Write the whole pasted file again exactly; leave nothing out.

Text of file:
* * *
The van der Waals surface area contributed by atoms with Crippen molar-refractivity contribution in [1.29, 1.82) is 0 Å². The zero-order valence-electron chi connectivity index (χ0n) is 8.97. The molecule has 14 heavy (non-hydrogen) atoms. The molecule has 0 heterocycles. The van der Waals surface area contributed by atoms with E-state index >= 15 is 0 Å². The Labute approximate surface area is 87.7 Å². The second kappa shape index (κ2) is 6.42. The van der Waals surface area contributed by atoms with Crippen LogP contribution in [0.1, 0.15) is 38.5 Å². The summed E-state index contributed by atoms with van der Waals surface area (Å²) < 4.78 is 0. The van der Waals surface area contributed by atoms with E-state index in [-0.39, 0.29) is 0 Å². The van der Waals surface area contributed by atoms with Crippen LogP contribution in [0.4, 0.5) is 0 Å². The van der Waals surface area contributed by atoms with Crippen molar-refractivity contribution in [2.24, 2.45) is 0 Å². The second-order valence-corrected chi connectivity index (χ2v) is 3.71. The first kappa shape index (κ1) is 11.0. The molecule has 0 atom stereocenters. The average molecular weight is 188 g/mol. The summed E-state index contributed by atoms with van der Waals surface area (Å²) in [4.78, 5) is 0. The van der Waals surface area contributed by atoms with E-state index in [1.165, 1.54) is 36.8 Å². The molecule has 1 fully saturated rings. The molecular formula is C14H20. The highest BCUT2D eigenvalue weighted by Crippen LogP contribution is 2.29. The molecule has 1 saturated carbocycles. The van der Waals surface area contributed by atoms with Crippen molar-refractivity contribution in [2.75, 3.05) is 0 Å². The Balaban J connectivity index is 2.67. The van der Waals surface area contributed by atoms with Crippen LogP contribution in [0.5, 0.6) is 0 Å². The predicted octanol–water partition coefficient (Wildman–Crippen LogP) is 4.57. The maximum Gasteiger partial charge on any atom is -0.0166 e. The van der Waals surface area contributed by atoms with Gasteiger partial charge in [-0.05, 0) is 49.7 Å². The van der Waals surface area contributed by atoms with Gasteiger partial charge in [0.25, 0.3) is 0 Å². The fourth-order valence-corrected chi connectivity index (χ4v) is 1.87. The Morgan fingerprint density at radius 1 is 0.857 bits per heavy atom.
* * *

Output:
The van der Waals surface area contributed by atoms with Crippen molar-refractivity contribution in [1.29, 1.82) is 0 Å². The zero-order valence-electron chi connectivity index (χ0n) is 8.97. The molecule has 14 heavy (non-hydrogen) atoms. The molecule has 0 heterocycles. The van der Waals surface area contributed by atoms with E-state index >= 15 is 0 Å². The Labute approximate surface area is 87.7 Å². The second kappa shape index (κ2) is 6.42. The van der Waals surface area contributed by atoms with Crippen LogP contribution in [0.1, 0.15) is 38.5 Å². The summed E-state index contributed by atoms with van der Waals surface area (Å²) < 4.78 is 0. The van der Waals surface area contributed by atoms with E-state index in [-0.39, 0.29) is 0 Å². The van der Waals surface area contributed by atoms with Crippen LogP contribution in [0.4, 0.5) is 0 Å². The van der Waals surface area contributed by atoms with Crippen molar-refractivity contribution in [2.24, 2.45) is 0 Å². The second-order valence-corrected chi connectivity index (χ2v) is 3.71. The first kappa shape index (κ1) is 11.0. The molecule has 0 atom stereocenters. The average molecular weight is 188 g/mol. The summed E-state index contributed by atoms with van der Waals surface area (Å²) in [4.78, 5) is 0. The van der Waals surface area contributed by atoms with E-state index in [1.165, 1.54) is 36.8 Å². The molecule has 1 fully saturated rings. The molecular formula is C14H20. The highest BCUT2D eigenvalue weighted by Crippen LogP contribution is 2.29. The molecule has 1 saturated carbocycles. The van der Waals surface area contributed by atoms with Crippen molar-refractivity contribution in [2.75, 3.05) is 0 Å². The Balaban J connectivity index is 2.67. The van der Waals surface area contributed by atoms with Crippen LogP contribution in [0.5, 0.6) is 0 Å². The predicted octanol–water partition coefficient (Wildman–Crippen LogP) is 4.57. The maximum Gasteiger partial charge on any atom is -0.0166 e. The van der Waals surface area contributed by atoms with Gasteiger partial charge in [-0.05, 0) is 49.7 Å². The van der Waals surface area contributed by atoms with Gasteiger partial charge in [0.25, 0.3) is 0 Å². The fourth-order valence-corrected chi connectivity index (χ4v) is 1.87. The Morgan fingerprint density at radius 1 is 0.857 bits per heavy atom.